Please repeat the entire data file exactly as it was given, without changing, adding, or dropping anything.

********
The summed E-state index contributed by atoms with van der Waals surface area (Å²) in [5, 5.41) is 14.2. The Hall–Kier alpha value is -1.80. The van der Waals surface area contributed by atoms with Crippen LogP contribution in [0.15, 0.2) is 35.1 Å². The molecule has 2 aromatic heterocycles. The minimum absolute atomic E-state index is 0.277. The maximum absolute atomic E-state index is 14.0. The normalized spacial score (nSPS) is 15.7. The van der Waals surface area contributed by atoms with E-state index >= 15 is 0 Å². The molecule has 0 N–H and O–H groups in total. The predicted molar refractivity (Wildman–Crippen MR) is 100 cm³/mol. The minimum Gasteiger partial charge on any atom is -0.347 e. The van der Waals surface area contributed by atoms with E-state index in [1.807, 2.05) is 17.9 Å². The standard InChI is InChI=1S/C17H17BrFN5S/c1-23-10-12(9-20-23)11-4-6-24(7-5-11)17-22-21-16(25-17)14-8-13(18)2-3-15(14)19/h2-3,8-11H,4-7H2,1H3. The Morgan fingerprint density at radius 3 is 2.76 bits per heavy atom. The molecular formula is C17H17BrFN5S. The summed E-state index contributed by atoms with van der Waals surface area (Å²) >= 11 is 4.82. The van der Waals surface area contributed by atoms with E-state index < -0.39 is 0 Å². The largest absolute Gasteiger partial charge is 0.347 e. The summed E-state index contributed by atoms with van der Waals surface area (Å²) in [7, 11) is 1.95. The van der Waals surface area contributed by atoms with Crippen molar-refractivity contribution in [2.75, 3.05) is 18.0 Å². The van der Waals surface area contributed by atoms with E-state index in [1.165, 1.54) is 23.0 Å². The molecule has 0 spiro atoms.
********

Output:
The summed E-state index contributed by atoms with van der Waals surface area (Å²) in [5, 5.41) is 14.2. The Hall–Kier alpha value is -1.80. The van der Waals surface area contributed by atoms with Crippen LogP contribution in [0.15, 0.2) is 35.1 Å². The molecule has 2 aromatic heterocycles. The minimum absolute atomic E-state index is 0.277. The maximum absolute atomic E-state index is 14.0. The normalized spacial score (nSPS) is 15.7. The van der Waals surface area contributed by atoms with E-state index >= 15 is 0 Å². The molecule has 0 N–H and O–H groups in total. The predicted molar refractivity (Wildman–Crippen MR) is 100 cm³/mol. The minimum Gasteiger partial charge on any atom is -0.347 e. The van der Waals surface area contributed by atoms with E-state index in [1.807, 2.05) is 17.9 Å². The standard InChI is InChI=1S/C17H17BrFN5S/c1-23-10-12(9-20-23)11-4-6-24(7-5-11)17-22-21-16(25-17)14-8-13(18)2-3-15(14)19/h2-3,8-11H,4-7H2,1H3. The Morgan fingerprint density at radius 3 is 2.76 bits per heavy atom. The molecular formula is C17H17BrFN5S. The summed E-state index contributed by atoms with van der Waals surface area (Å²) >= 11 is 4.82. The van der Waals surface area contributed by atoms with E-state index < -0.39 is 0 Å². The largest absolute Gasteiger partial charge is 0.347 e. The summed E-state index contributed by atoms with van der Waals surface area (Å²) in [7, 11) is 1.95. The van der Waals surface area contributed by atoms with Crippen molar-refractivity contribution in [2.75, 3.05) is 18.0 Å². The van der Waals surface area contributed by atoms with E-state index in [1.165, 1.54) is 23.0 Å². The molecule has 0 spiro atoms.